Chocolate is going extinct

Scientists have recently had theories that support the idea that chocolate will go extinct in the next 30 years. Right now, the main producers of cacao plants (chocolate) are Côte d’Ivoire and Ghana. Unfortunately, the arable land in both of those places is a being greatly affected due to climate change. The air and soil temperatures are changing, and the way the beans are growing has changed.

The next biggest reason the plants may go extinct, is because of an insect-spread fungal diseases called “witch’s broom” and “frosty pod.” These diseases have already destroyed many of the cacao trees in Central America; their original natural home. Scientists, and farmers alike, are currently trying to find ways to keep those diseases contained, and not let them spread to the new chocolate empires.

800,000, out of the 25 million people, in Ghana, farm chocolate as their main crop. If these plants go extinct, not only would those people lose their biggest crop, and therefore their biggest source of income, the economy would be greatly affected. Most of Ghana’s economy comes from chocolate. Without that crop being exported, they would lose out on billions of dollars.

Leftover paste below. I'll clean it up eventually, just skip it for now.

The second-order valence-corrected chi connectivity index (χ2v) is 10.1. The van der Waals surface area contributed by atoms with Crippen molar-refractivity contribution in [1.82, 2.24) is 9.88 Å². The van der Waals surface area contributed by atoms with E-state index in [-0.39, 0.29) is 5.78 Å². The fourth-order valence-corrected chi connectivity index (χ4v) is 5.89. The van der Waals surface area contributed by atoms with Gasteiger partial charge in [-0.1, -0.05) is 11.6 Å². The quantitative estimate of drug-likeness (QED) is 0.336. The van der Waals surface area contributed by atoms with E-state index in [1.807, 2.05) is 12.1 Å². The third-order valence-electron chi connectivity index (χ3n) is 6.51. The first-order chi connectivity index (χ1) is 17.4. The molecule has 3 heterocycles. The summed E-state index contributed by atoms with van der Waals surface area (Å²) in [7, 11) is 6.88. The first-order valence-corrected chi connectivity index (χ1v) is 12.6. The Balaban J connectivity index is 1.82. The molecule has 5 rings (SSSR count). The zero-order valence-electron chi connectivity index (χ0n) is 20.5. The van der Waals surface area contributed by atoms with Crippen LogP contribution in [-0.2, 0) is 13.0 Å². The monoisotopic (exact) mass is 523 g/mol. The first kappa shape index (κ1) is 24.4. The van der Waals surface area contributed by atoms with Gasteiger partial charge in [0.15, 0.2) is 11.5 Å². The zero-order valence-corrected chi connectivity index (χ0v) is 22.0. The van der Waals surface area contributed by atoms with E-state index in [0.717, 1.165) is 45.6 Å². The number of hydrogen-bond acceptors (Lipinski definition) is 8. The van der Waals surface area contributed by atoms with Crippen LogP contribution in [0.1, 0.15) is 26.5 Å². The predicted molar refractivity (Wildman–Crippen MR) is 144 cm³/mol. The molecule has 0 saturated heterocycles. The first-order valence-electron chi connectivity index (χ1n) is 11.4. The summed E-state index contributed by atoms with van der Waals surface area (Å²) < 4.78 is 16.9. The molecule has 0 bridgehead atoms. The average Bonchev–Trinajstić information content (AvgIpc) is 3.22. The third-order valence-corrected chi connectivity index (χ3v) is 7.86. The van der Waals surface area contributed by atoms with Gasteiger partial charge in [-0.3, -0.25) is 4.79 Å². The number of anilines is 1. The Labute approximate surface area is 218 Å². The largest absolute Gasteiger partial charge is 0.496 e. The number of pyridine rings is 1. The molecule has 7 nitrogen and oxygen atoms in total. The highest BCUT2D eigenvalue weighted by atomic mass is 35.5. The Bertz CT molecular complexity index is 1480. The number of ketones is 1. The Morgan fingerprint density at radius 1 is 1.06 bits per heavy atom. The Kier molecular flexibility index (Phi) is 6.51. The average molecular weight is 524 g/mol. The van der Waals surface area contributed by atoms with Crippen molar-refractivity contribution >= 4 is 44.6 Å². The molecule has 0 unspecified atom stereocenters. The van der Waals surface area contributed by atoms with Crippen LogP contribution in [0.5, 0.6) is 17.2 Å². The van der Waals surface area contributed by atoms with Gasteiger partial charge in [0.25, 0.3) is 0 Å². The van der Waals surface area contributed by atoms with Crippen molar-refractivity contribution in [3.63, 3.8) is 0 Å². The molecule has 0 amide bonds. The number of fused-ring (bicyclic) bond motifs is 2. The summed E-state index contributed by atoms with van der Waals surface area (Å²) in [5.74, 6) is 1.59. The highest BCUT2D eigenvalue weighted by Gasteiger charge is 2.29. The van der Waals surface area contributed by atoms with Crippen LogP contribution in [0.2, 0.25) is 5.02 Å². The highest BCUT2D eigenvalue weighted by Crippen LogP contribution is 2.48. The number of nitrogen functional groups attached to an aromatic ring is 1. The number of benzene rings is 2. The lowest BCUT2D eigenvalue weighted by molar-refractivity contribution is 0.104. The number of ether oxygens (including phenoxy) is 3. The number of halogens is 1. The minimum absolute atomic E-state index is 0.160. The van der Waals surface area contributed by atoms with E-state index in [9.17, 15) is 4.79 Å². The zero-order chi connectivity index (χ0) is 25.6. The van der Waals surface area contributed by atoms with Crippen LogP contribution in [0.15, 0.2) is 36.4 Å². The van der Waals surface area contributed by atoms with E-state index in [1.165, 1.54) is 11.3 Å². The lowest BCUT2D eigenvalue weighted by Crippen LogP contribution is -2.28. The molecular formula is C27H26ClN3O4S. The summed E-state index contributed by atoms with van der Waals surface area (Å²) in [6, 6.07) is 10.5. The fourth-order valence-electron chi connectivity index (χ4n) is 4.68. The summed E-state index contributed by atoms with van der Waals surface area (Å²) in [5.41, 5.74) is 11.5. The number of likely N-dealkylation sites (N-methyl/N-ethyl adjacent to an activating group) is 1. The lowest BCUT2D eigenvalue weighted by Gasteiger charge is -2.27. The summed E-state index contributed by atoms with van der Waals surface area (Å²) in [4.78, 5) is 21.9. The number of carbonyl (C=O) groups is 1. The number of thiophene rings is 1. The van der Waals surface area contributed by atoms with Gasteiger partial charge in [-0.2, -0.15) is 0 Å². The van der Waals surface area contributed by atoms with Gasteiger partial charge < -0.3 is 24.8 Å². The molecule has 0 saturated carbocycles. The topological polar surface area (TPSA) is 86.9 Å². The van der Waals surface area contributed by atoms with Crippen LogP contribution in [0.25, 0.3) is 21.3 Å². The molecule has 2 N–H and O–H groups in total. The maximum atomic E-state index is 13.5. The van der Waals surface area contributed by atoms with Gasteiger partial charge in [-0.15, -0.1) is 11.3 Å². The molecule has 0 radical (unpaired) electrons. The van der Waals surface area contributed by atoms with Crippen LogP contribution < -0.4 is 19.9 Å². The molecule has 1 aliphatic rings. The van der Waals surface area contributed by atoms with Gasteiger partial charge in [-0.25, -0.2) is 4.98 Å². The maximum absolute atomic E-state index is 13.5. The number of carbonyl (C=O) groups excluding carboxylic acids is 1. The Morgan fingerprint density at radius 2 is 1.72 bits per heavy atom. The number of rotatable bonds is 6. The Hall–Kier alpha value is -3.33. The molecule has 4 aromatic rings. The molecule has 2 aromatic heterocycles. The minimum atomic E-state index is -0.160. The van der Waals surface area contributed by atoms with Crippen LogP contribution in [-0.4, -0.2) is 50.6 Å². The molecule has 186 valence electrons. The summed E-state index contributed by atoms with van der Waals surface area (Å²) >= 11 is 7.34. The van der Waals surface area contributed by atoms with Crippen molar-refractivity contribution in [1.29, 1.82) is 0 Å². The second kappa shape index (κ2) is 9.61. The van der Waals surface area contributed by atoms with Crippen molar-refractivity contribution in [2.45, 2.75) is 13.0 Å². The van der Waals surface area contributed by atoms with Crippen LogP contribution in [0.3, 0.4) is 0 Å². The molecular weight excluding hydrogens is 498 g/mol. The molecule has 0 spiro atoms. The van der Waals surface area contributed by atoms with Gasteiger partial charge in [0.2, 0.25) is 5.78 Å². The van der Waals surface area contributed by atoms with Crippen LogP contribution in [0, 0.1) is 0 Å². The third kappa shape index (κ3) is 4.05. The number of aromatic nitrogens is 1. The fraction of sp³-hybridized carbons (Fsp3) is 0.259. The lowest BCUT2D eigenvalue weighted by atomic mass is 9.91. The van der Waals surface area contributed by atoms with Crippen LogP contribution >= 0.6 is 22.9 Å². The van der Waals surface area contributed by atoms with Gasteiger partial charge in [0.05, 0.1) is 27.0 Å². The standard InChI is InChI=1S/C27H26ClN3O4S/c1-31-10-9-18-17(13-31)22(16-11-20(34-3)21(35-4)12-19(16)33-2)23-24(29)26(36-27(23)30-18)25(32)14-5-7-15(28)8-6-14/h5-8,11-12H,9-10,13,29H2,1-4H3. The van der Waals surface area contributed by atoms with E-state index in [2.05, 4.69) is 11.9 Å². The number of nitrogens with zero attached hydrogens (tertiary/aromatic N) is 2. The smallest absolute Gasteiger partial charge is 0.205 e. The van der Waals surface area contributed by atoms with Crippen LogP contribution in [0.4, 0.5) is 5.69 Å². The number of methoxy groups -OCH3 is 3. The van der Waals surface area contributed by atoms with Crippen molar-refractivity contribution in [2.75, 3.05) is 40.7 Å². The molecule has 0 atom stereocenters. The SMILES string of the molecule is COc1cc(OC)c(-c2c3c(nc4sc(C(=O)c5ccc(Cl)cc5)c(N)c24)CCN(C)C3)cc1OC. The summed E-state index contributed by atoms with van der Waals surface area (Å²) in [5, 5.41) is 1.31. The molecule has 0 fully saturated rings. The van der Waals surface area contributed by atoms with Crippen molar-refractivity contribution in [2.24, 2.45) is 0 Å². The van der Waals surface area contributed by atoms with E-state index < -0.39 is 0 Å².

For more information, please visit:

“Chocolate Is a Bittersweet Way of Life in Ghana.”

Lee, Bruce Y. “Could Chocolate Actually Go Extinct In 40 Years?” Forbes

Freelanceqz. “The world’s two largest cocoa producers want you to buy their chocolate, not just their beans.” Quartz